• Mixing: Turbulence ensures that, in time, two adjacent points in a complex system will eventually end up in very different positions. For example, two neighboring water molecules may end up in different parts of the ocean or even in different oceans. A group of helium balloons that launch together will eventually land in drastically different places. Mixing is thorough because turbulence is non-linear and happens at all scales.
RELATED TERMS
  1. Expectations Theory

    The expectations theory uses long-term interest rates to forecast ...
  2. Mechanism Design Theory

    Mechanism design theory is an economic theory that seeks to study ...
  3. New Growth Theory

    New growth theory is a concept that presumes the desire and wants ...
  4. Butterfly Spread

    Butterfly spreads are a neutral option strategy, used to profit ...
  5. Rational Expectations Theory

    The rational expectations theory posits that individuals make ...
  6. Prospect Theory

    Prospect theory argues that if given the option, people prefer ...
Related Articles
  1. Investing

    Globalization and the Butterfly Effect

    Discover how the butterfly effect applies to global capital markets and witness how chaos theory can describe market volatility.
  2. Investing

    Modern Portfolio Theory Vs. Behavioral Finance

    Or: How financial markets would work in an ideal world vs. how they work in the real world.
  3. Trading

    The Butterfly Spread

    A butterfly spread is a neutral options strategy with both limited risk and limited profit potential. The strategy involves four options contracts with the same expiration month but with three ...
  4. Managing Wealth

    Modern Portfolio Theory: Why It's Still Hip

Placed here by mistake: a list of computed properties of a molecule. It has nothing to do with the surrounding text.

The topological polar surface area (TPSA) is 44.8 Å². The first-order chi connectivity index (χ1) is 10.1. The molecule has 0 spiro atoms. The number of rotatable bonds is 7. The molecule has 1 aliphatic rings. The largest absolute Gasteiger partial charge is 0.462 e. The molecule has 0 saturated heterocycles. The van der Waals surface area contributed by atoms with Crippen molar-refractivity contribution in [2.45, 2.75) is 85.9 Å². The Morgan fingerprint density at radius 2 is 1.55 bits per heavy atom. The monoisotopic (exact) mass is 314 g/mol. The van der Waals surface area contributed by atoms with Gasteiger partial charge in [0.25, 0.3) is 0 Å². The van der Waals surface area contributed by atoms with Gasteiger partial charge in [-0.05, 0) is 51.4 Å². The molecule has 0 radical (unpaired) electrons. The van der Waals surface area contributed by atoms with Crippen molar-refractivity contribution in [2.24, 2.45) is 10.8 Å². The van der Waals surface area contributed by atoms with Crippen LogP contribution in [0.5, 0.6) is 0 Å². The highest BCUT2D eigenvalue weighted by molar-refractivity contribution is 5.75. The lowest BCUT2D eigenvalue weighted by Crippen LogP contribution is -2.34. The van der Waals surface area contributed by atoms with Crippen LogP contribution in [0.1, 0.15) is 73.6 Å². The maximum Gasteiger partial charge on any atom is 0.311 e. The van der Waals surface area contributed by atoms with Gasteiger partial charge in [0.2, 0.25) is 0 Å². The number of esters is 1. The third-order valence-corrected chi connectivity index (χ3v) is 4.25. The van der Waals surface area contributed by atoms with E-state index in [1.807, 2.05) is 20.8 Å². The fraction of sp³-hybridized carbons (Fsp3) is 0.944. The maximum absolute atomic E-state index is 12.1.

Investors still follow an old set of principles, known as modern portfolio theory (MPT), that reduce risk and increase returns through diversification.
  5. Insights

    The Basics Of Game Theory

    Take an introductory look at game theory and the terms involved, and get familiar with backwards induction, a simple method for solving games.
  6. Investing

    How to Create a Low-Risk, High-Return Portfolio

    Modern portfolio theory states diversification will create a lower-risk, higher-return portfolio.
RELATED FAQS
  1. What's the difference between agency theory and stakeholder theory?

    Agency theory and stakeholder theory are both used to understand and explain various types of relationships and challenges ... Read Answer >>
  2. How does money supply affect inflation?

    Learn about two competing economic theories of the role of the money supply and whether money supply causes inflation in ... Read Answer >>
  3. Has the Efficient Market Hypothesis been proven correct or incorrect?

    Explore the efficient market hypothesis and understand the extent to which this theory and its conclusions are correct or ... Read Answer >>
  4. Why is game theory useful in business?

    The concepts of game theory became a revolutionary interdisciplinary phenomenon, but they are still relevant for business ... Read Answer >>
Trading Center